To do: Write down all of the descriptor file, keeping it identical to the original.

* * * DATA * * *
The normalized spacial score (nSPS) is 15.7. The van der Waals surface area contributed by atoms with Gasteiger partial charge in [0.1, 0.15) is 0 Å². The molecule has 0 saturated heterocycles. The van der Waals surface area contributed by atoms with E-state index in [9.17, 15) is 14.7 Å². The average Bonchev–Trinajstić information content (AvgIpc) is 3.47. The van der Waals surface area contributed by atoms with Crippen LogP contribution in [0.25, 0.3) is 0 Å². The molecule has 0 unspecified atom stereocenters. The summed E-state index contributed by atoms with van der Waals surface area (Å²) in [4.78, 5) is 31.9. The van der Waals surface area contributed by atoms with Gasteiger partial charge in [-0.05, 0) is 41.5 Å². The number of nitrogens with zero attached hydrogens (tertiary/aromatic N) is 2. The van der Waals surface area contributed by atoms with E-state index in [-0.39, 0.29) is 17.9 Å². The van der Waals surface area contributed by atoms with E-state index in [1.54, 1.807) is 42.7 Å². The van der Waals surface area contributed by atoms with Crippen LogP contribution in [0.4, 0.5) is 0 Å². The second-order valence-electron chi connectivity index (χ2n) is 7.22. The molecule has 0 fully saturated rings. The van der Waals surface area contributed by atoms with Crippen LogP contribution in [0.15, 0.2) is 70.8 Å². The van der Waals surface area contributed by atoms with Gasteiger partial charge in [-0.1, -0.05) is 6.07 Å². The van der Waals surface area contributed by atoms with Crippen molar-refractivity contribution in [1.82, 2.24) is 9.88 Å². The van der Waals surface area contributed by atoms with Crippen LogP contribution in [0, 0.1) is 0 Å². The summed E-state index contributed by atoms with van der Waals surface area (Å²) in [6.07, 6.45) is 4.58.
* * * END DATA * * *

The normalized spacial score (nSPS) is 15.7. The van der Waals surface area contributed by atoms with Gasteiger partial charge in [0.1, 0.15) is 0 Å². The molecule has 0 saturated heterocycles. The van der Waals surface area contributed by atoms with E-state index in [9.17, 15) is 14.7 Å². The average Bonchev–Trinajstić information content (AvgIpc) is 3.47. The van der Waals surface area contributed by atoms with Crippen LogP contribution in [0.25, 0.3) is 0 Å². The molecule has 0 unspecified atom stereocenters. The summed E-state index contributed by atoms with van der Waals surface area (Å²) in [4.78, 5) is 31.9. The van der Waals surface area contributed by atoms with Gasteiger partial charge in [-0.05, 0) is 41.5 Å². The number of nitrogens with zero attached hydrogens (tertiary/aromatic N) is 2. The van der Waals surface area contributed by atoms with E-state index in [-0.39, 0.29) is 17.9 Å². The van der Waals surface area contributed by atoms with E-state index in [1.54, 1.807) is 42.7 Å². The van der Waals surface area contributed by atoms with Crippen LogP contribution in [0.4, 0.5) is 0 Å². The second-order valence-electron chi connectivity index (χ2n) is 7.22. The molecule has 0 fully saturated rings. The van der Waals surface area contributed by atoms with Crippen LogP contribution in [0.15, 0.2) is 70.8 Å². The van der Waals surface area contributed by atoms with Gasteiger partial charge in [-0.1, -0.05) is 6.07 Å². The van der Waals surface area contributed by atoms with Crippen molar-refractivity contribution in [1.82, 2.24) is 9.88 Å². The van der Waals surface area contributed by atoms with Crippen LogP contribution in [0, 0.1) is 0 Å². The summed E-state index contributed by atoms with van der Waals surface area (Å²) in [6.07, 6.45) is 4.58.